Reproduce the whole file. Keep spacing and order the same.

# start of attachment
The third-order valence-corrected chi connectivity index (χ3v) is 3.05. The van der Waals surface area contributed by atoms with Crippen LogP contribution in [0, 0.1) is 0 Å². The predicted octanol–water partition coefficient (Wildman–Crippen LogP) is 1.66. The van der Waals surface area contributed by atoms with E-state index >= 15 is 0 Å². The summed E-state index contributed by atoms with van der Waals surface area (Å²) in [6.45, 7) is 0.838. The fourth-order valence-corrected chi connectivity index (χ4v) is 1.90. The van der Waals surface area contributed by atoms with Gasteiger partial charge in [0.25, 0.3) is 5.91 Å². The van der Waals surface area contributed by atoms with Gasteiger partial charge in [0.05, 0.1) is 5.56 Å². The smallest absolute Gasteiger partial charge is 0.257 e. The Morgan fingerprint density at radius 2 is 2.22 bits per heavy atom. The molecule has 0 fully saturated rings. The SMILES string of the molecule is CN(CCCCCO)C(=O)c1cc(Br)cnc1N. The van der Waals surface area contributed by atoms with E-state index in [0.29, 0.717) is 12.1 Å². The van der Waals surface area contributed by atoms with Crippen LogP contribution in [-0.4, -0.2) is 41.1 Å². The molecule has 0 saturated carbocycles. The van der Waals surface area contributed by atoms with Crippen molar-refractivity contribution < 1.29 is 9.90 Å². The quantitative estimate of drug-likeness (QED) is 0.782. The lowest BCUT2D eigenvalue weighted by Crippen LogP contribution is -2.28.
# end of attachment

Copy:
The third-order valence-corrected chi connectivity index (χ3v) is 3.05. The van der Waals surface area contributed by atoms with Crippen LogP contribution in [0, 0.1) is 0 Å². The predicted octanol–water partition coefficient (Wildman–Crippen LogP) is 1.66. The van der Waals surface area contributed by atoms with E-state index >= 15 is 0 Å². The summed E-state index contributed by atoms with van der Waals surface area (Å²) in [6.45, 7) is 0.838. The fourth-order valence-corrected chi connectivity index (χ4v) is 1.90. The van der Waals surface area contributed by atoms with Gasteiger partial charge in [0.25, 0.3) is 5.91 Å². The van der Waals surface area contributed by atoms with Gasteiger partial charge in [0.05, 0.1) is 5.56 Å². The smallest absolute Gasteiger partial charge is 0.257 e. The Morgan fingerprint density at radius 2 is 2.22 bits per heavy atom. The molecule has 0 fully saturated rings. The SMILES string of the molecule is CN(CCCCCO)C(=O)c1cc(Br)cnc1N. The van der Waals surface area contributed by atoms with E-state index in [0.29, 0.717) is 12.1 Å². The van der Waals surface area contributed by atoms with Crippen LogP contribution in [-0.4, -0.2) is 41.1 Å². The molecule has 0 saturated carbocycles. The van der Waals surface area contributed by atoms with Crippen molar-refractivity contribution < 1.29 is 9.90 Å². The quantitative estimate of drug-likeness (QED) is 0.782. The lowest BCUT2D eigenvalue weighted by Crippen LogP contribution is -2.28.